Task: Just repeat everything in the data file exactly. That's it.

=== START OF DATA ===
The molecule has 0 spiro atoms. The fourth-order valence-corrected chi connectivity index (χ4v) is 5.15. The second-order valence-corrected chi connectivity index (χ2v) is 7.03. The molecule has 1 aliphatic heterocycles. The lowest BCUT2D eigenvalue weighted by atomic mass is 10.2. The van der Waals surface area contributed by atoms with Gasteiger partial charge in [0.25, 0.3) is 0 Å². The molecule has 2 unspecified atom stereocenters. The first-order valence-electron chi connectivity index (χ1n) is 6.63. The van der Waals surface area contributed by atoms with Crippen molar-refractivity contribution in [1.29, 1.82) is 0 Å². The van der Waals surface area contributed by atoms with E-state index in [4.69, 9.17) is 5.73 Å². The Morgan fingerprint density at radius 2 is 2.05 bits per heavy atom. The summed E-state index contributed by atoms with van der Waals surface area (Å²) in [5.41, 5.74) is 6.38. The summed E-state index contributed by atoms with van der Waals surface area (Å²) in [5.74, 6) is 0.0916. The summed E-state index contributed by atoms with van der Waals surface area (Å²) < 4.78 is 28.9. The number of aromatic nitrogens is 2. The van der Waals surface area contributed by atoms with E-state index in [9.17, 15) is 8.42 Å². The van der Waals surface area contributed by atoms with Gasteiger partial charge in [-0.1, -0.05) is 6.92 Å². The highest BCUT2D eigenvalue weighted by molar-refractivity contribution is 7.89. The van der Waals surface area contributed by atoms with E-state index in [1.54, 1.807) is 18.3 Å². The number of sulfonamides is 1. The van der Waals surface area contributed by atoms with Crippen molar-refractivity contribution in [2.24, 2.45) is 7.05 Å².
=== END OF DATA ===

The molecule has 0 spiro atoms. The fourth-order valence-corrected chi connectivity index (χ4v) is 5.15. The second-order valence-corrected chi connectivity index (χ2v) is 7.03. The molecule has 1 aliphatic heterocycles. The lowest BCUT2D eigenvalue weighted by atomic mass is 10.2. The van der Waals surface area contributed by atoms with Gasteiger partial charge in [0.25, 0.3) is 0 Å². The molecule has 2 unspecified atom stereocenters. The first-order valence-electron chi connectivity index (χ1n) is 6.63. The van der Waals surface area contributed by atoms with Crippen molar-refractivity contribution in [1.29, 1.82) is 0 Å². The van der Waals surface area contributed by atoms with E-state index in [4.69, 9.17) is 5.73 Å². The Morgan fingerprint density at radius 2 is 2.05 bits per heavy atom. The summed E-state index contributed by atoms with van der Waals surface area (Å²) in [5.41, 5.74) is 6.38. The summed E-state index contributed by atoms with van der Waals surface area (Å²) in [5.74, 6) is 0.0916. The summed E-state index contributed by atoms with van der Waals surface area (Å²) < 4.78 is 28.9. The number of aromatic nitrogens is 2. The van der Waals surface area contributed by atoms with E-state index in [9.17, 15) is 8.42 Å². The van der Waals surface area contributed by atoms with Gasteiger partial charge in [-0.1, -0.05) is 6.92 Å². The highest BCUT2D eigenvalue weighted by molar-refractivity contribution is 7.89. The van der Waals surface area contributed by atoms with E-state index in [1.54, 1.807) is 18.3 Å². The number of sulfonamides is 1. The van der Waals surface area contributed by atoms with Crippen molar-refractivity contribution in [2.24, 2.45) is 7.05 Å².